Curiously, he starts every call (now voice mail message) with “I haven’t heard from you in a while.” My reaction (not stated) to this is, “have you considered wondering why?” Of course, if he was really interested in what I was doing (it’s a great idea to do this before you make a call ;-)), he could look at any of my websites, Google me or spend a moment on Linked In. Even if he read this blog (I know he doesn’t – tip: do this with prospects or referral agents you are pursuing), he wouldn’t see himself in the illustration.
Being a successful small business owner happens when you recognize your strengths and weaknesses. I try to address my shortcomings but mostly cheat by delegating. If you’re not willing or able to do that, it’s important to be honest with yourself about what you need to fix to succeed.
Prospecting (or networking) requires a lot more than contact (or attending an event where you shove business cards in people’s hands). You need to think. The good news is, so few do. If you prepare your outreach by doing a little bit of research before you make the call, send the e-mail, broadcast on social media or schedule a meeting, you’ll seem magnificent compared to most of the rest. Standing out is now easy for motivated and savvy entrepreneurs.
Have you found a fun marketing strategy to get people’s attention by impressing them with yours? Please share in the comments below (and click the social links to the left of this article if you liked what you read).
7 responses to “Why are you calling me?”
It sounds to me (pun intended) that not only does his voice lack intonation and enthusiasm, but that he is slow on his feet. This is the sort of person who needs to delegate such tasks to another.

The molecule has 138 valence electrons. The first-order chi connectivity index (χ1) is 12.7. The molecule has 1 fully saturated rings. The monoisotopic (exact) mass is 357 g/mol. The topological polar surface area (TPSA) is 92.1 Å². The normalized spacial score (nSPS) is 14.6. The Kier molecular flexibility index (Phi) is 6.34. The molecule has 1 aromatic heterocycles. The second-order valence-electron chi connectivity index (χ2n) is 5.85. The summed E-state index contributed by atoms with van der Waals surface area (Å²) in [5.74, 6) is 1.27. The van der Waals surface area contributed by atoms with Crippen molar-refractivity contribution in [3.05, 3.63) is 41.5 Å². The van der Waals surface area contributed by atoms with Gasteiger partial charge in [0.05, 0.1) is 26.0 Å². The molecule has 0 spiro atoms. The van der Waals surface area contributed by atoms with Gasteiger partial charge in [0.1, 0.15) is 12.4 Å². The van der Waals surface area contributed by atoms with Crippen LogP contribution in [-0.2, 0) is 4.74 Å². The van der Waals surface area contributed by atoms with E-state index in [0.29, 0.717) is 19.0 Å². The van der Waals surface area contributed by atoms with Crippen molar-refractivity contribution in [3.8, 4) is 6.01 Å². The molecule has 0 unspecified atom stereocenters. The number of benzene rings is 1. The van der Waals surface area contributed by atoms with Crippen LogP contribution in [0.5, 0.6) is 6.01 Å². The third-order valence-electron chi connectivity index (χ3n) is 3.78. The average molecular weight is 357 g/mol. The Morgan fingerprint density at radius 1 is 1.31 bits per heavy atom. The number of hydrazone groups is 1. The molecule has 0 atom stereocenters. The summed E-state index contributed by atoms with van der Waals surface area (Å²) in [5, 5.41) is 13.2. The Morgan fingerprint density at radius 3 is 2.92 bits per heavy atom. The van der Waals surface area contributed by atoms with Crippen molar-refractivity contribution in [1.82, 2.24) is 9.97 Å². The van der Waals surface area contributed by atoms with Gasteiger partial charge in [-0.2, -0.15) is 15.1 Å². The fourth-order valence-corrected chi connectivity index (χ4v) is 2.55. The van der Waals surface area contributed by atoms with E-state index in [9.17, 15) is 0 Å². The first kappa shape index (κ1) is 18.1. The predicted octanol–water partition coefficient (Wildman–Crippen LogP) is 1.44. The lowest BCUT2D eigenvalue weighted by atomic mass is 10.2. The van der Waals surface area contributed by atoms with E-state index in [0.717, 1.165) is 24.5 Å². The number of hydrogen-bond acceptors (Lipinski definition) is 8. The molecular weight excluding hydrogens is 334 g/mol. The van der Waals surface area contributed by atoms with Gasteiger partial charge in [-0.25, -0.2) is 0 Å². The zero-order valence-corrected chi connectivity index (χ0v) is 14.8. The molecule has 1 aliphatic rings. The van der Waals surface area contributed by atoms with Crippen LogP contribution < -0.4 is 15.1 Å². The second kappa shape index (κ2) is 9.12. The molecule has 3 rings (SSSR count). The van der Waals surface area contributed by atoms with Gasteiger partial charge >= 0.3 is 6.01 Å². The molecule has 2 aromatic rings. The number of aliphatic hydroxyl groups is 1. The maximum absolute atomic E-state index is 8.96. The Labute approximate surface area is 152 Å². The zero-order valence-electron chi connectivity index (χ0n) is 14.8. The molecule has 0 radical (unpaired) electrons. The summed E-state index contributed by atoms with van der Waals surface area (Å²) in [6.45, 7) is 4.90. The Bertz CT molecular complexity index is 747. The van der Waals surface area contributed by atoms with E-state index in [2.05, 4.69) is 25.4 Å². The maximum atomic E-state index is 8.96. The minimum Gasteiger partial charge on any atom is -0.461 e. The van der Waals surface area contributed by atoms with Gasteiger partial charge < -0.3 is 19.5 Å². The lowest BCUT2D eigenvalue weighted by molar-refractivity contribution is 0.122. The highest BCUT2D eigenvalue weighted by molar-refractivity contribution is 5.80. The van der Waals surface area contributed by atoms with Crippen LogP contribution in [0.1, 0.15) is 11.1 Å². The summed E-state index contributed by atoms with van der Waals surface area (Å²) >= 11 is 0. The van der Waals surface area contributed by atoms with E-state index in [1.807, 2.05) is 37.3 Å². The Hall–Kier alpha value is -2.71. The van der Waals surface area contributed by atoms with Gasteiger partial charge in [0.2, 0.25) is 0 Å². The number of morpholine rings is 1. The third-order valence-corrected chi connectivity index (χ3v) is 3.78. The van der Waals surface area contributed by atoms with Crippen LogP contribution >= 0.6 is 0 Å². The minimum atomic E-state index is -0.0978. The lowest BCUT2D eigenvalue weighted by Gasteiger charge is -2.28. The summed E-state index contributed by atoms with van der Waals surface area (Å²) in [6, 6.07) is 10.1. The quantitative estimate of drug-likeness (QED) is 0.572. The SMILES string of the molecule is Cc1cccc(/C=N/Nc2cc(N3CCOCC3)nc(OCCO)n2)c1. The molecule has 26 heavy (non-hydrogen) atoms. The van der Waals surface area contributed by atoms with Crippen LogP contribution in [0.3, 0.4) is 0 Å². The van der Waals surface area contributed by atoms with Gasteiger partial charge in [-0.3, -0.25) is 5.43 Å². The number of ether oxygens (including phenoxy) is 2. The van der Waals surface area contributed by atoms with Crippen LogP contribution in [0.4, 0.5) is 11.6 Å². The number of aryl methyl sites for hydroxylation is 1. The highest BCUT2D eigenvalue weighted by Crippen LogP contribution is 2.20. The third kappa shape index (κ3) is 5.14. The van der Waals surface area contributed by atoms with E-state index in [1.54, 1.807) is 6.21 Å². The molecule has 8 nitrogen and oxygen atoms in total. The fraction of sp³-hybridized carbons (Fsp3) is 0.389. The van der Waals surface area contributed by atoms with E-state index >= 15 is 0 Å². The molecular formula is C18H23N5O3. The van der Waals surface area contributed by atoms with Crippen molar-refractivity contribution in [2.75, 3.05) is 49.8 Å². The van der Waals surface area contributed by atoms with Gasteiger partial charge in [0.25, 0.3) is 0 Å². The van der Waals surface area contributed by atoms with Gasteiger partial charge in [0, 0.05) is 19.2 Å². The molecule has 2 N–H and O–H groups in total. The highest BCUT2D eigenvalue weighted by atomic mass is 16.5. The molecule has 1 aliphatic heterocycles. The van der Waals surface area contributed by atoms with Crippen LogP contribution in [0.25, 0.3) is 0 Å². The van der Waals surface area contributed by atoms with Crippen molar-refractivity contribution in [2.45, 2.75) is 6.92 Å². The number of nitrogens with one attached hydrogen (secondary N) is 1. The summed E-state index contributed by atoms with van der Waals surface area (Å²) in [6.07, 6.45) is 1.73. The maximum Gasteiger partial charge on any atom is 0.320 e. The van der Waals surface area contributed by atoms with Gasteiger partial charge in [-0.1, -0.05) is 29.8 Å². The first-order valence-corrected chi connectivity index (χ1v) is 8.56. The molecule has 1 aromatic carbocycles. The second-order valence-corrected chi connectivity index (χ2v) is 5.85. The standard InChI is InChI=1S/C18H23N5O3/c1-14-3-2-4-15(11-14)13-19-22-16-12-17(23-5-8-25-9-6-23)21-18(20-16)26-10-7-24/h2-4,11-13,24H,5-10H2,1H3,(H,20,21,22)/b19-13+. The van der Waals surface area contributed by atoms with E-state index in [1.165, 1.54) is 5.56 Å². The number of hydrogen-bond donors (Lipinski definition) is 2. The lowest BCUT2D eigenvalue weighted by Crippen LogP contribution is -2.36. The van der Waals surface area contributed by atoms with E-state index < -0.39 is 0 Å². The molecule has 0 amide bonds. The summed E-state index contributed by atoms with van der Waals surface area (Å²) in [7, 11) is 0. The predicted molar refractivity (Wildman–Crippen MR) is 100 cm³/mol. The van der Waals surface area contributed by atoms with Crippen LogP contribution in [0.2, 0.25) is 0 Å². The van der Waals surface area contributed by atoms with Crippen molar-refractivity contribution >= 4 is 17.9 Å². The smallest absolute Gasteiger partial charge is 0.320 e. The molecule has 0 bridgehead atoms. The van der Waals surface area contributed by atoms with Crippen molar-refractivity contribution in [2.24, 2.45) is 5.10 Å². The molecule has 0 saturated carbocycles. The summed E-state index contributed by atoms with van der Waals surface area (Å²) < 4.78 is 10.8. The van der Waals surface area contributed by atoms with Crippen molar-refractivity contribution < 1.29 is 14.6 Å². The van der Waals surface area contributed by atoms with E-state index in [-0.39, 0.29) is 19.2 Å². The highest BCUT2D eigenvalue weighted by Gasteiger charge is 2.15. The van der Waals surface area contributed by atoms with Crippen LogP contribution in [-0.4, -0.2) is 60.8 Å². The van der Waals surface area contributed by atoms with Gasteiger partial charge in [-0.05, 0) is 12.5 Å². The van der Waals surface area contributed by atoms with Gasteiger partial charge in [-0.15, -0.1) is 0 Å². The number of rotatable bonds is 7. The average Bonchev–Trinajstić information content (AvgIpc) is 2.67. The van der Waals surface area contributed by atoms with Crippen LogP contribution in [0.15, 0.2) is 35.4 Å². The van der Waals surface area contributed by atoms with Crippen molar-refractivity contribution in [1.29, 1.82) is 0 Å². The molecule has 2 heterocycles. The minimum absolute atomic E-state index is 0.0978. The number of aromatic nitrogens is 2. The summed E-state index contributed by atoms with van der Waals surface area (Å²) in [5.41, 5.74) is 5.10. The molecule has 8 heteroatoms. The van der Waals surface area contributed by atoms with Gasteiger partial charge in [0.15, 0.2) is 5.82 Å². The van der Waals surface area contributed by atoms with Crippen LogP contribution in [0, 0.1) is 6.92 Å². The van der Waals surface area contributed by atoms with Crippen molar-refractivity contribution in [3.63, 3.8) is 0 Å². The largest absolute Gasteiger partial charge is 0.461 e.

Yep – I threw a pun into my reply on your blog post too :-). Agreed, as noted, delegation works for some (like me) but you need to first recognize you need help to do it right. Thanks for taking the time to read, stop in and comment, Roy.
Great article. I believe it has always been that way in life. There are so many people with no common sense that if you have just a little you will rise to the top. Of course there is, like you said, a lot more to it that that. but it seems that the thinkers of the world are definitely the minority these days.
Thanks for stopping in, reading and commenting, Chef William. Yes, it’s curious how so many seem to get into a routine without thinking about what it’s doing the them (or how it’s shaping the response of others.
I always love the refreshing truth to your posts. I started working in my own town recently and one of the things that I love about this is that it is a smaller town and everyone knows each other. Well, not everyone but quite a few people. It is nice to go places locally and recognize people I know. I like to frequent the same stores so we know the people. There is something about that which is missing in some of our bigger communities, but does it have to be? You make some very good points here. I appreciate you.
PS. I was partly curious, in looking at the comments, to see if your phone friend came out and said something to defend his ways. Apparently not, which does not surprise me much.
Great to see you here, Amy. Right – I miss the small town caring and connection (just moved out of state this month). Frankly, I’ve repeatedly considered deleting this post as I had some remorse after publishing (don’t like to call anyone out who might be recognized – even by themselves alone). As stated in the post, I’m (almost) certain this guy doesn’t spend a moment scanning published content of his prospects or referral agents. Sadly, most small business owners prospect equally blindly. I’ve been guilty of this too. It’s silly to do so with so much easily and readily available on the web. Anyone can set themselves apart in a big way by subscribing to blogs published by those they consider important contacts, doing a quick Google search or visiting a website.